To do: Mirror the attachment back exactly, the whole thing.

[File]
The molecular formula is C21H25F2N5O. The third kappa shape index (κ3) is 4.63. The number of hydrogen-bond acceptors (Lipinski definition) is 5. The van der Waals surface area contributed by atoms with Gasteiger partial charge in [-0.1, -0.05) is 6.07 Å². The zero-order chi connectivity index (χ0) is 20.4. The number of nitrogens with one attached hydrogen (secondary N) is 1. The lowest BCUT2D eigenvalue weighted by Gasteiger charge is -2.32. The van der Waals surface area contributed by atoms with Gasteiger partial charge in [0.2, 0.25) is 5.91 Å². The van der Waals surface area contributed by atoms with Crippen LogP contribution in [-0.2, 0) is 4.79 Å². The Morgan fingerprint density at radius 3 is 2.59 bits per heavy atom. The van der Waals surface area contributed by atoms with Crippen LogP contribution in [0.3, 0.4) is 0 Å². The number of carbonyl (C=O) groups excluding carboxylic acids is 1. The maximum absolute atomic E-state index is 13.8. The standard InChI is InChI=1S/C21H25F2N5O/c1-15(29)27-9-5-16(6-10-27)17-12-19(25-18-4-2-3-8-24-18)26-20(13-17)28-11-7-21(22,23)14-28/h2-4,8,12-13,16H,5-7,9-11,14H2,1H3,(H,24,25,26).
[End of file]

The molecular formula is C21H25F2N5O. The third kappa shape index (κ3) is 4.63. The number of hydrogen-bond acceptors (Lipinski definition) is 5. The van der Waals surface area contributed by atoms with Gasteiger partial charge in [-0.1, -0.05) is 6.07 Å². The zero-order chi connectivity index (χ0) is 20.4. The number of nitrogens with one attached hydrogen (secondary N) is 1. The lowest BCUT2D eigenvalue weighted by Gasteiger charge is -2.32. The van der Waals surface area contributed by atoms with Gasteiger partial charge in [0.2, 0.25) is 5.91 Å². The van der Waals surface area contributed by atoms with Crippen LogP contribution in [-0.2, 0) is 4.79 Å². The Morgan fingerprint density at radius 3 is 2.59 bits per heavy atom. The van der Waals surface area contributed by atoms with Crippen LogP contribution in [0.3, 0.4) is 0 Å². The number of carbonyl (C=O) groups excluding carboxylic acids is 1. The maximum absolute atomic E-state index is 13.8. The standard InChI is InChI=1S/C21H25F2N5O/c1-15(29)27-9-5-16(6-10-27)17-12-19(25-18-4-2-3-8-24-18)26-20(13-17)28-11-7-21(22,23)14-28/h2-4,8,12-13,16H,5-7,9-11,14H2,1H3,(H,24,25,26).